How to “see” what’s in the air you’re breathing and control its quality

By Carmen Dulguime

We’re all being asked to stay indoors in quarantine to avoid getting COVID-19 infection. But the air quality in our homes or offices may be 5x worse because of other factors that can harm us. It’s a good thing there is actually a way to “see” viruses and pollutants hovering around so we can put up our best defense.

Photo by Elmer Lapeña

It’s difficult to fight an enemy that you can’t see, and the pandemic is proving that. The coronavirus continues to mutate into variants that are more virulent than the last. Unfortunately, viruses like COVID-19 are not the only ones that are threatening our health from right inside our homes or offices. There are dust mites, mold, smoke, pet dander, ozone (caused by household chemicals) and other indoor pollutants.

According to the US Environmental Protection Agency (EPA), poor indoor air quality can cause irritation, asthma attack, headache, respiratory disease, heart ailment and even cancer. There is also the matter of the “sick building syndrome” wherein people who stay inside an enclosed space at the same time get similar symptoms until they leave the building. This may explain why families and officemates sometimes get the flu, for example, one after another.

There are, of course, measures we can take to improve indoor air quality. We can use air purifiers, UV light and dehumidifiers to improve the quality of air that we breathe. The thing is, we don’t know exactly when to use each one, how long we need to keep them on, and where to place them unless we see exactly where the airborne enemies are thriving.

An indoor air quality monitor like uHoo does the job of detecting harmful viruses and particulate matter that disrupt the quality of air we breathe indoors. It monitors in real time the air quality factors that generally affect our health, provides a virus index, sends alerts when it detects harmful elements, and gives suggestions on what to do to address specific air quality issues.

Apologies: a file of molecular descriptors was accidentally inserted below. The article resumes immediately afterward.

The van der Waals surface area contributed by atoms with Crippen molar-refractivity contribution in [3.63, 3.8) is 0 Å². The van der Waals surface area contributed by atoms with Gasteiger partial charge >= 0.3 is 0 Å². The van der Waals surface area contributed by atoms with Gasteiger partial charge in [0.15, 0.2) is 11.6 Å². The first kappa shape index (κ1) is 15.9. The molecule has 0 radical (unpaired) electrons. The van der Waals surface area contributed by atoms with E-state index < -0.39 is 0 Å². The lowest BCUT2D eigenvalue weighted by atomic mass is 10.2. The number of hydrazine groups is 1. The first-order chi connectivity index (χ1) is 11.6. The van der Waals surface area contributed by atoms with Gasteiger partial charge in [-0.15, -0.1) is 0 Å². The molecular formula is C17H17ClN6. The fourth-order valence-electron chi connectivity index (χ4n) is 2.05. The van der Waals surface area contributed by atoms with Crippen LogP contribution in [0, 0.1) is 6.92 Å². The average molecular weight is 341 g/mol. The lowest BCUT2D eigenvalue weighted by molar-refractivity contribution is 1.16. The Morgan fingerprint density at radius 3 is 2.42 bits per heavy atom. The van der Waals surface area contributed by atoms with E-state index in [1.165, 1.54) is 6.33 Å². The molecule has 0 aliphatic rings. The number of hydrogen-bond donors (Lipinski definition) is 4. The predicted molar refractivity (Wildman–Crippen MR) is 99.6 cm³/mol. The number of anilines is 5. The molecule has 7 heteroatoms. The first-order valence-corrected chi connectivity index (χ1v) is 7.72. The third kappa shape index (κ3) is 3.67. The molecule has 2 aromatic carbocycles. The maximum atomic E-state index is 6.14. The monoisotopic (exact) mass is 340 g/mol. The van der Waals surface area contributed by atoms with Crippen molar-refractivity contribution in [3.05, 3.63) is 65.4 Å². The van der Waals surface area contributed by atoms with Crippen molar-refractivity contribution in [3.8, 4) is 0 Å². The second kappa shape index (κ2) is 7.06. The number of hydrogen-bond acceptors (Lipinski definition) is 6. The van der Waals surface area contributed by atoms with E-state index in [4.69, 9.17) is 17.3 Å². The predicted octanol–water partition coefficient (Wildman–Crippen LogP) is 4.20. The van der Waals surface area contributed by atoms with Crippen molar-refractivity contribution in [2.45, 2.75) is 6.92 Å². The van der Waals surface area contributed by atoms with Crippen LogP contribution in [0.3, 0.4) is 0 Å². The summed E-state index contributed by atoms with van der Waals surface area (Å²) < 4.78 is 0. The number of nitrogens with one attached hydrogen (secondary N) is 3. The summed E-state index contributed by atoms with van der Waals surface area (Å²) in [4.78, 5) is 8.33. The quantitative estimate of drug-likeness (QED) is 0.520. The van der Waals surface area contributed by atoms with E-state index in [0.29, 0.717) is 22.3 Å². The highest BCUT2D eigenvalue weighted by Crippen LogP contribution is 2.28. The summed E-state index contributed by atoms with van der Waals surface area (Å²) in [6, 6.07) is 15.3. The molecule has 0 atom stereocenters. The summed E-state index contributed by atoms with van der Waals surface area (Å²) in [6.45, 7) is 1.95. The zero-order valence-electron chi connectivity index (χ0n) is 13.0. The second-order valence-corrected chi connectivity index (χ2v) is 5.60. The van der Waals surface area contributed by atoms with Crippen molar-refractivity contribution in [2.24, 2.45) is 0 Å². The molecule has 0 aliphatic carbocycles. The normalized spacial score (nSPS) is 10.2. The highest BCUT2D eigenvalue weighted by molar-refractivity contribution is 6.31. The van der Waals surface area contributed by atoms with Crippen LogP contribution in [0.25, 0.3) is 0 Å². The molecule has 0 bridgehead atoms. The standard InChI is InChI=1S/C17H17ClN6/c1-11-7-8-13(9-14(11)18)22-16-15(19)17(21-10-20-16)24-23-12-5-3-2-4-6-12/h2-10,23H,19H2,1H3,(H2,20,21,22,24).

Using a mobile device, the uHoo app will recommend when to open windows to get proper ventilation, turn the dehumidifier on when moisture builds up, or clean the air conditioner’s filters to get rid of accumulated dust. In a way, it’s just like looking at the nine air quality indicators through the mobile interface: 1) air temperature so you can sleep better; 2) dust to avoid allergies; 3) nitrogen dioxide to eliminate fumes; 4) carbon monoxide to lessen fatigue; 5) air pressure to ease headache; 6) humidity to avoid mold formation; 7) carbon dioxide to increase focus; 8) volatile organic compounds to lessen chemicals; and 9) ozone to avoid irritation on eyes, nose, and skin. The virus index can help determine when it’s time to disinfect to help deactivate the virus. 

It is said that humans breathe in about 11,000 liters (15 kg) of air each day. And if we consider what the EPA said about indoor air being two to five times more harmful than the air outdoors, we are forced to ask ourselves: do we stay in, or go out in the middle of this pandemic? Quarantine is still the protocol, so the best we can do is to ensure we get proper air ventilation and circulation inside our home or office. Get air purifiers, use electric fans with air conditioners and use dehumidifiers – and find out when and where these are actually needed. 

Fight for the air that we breathe. The good news is, we now know that the enemy is no longer invisible if we have the right tool.

About the Writer

beingKirei keeps two personal blogsites: beingKirei and Virtual Cubicle. She created these initially for self-expression, but she realized that she can do more with her God-given writing gift. Finding inspiration in Proverbs 31:8 (Speak for those who cannot speak; seek justice for all those on the verge of destruction), she started writing about people she meets and have meaningful conversations with. She found some of their stories need to be told and inspire others. She contributes to NewsFeed 360 on top of working in the editorial department of WSP Inc.. Aside from writing, she tries to learn photography, play the ukulele and guitar, and read until she falls asleep.

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